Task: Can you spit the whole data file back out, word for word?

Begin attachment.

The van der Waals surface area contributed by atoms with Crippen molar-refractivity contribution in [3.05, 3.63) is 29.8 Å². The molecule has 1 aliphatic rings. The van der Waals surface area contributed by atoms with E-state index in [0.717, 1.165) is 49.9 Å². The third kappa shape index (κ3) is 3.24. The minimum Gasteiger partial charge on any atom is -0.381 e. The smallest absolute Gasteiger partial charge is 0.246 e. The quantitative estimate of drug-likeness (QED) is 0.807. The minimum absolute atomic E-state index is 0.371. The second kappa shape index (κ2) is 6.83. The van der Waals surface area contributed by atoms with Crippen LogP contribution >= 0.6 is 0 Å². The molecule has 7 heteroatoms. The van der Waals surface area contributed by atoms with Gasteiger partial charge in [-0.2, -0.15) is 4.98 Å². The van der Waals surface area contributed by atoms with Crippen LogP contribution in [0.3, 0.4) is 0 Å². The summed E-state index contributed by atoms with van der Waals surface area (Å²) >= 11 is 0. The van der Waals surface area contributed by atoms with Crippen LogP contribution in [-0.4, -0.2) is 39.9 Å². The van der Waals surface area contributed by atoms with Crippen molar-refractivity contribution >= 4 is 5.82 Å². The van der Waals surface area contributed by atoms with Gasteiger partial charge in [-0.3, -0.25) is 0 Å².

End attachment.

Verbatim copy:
The van der Waals surface area contributed by atoms with Crippen molar-refractivity contribution in [3.05, 3.63) is 29.8 Å². The molecule has 1 aliphatic rings. The van der Waals surface area contributed by atoms with E-state index in [0.717, 1.165) is 49.9 Å². The third kappa shape index (κ3) is 3.24. The minimum Gasteiger partial charge on any atom is -0.381 e. The smallest absolute Gasteiger partial charge is 0.246 e. The quantitative estimate of drug-likeness (QED) is 0.807. The minimum absolute atomic E-state index is 0.371. The second kappa shape index (κ2) is 6.83. The van der Waals surface area contributed by atoms with Crippen LogP contribution >= 0.6 is 0 Å². The molecule has 7 heteroatoms. The van der Waals surface area contributed by atoms with Gasteiger partial charge in [-0.2, -0.15) is 4.98 Å². The van der Waals surface area contributed by atoms with Crippen LogP contribution in [0.3, 0.4) is 0 Å². The summed E-state index contributed by atoms with van der Waals surface area (Å²) >= 11 is 0. The van der Waals surface area contributed by atoms with Crippen LogP contribution in [-0.4, -0.2) is 39.9 Å². The van der Waals surface area contributed by atoms with Crippen molar-refractivity contribution >= 4 is 5.82 Å². The van der Waals surface area contributed by atoms with Gasteiger partial charge in [-0.3, -0.25) is 0 Å².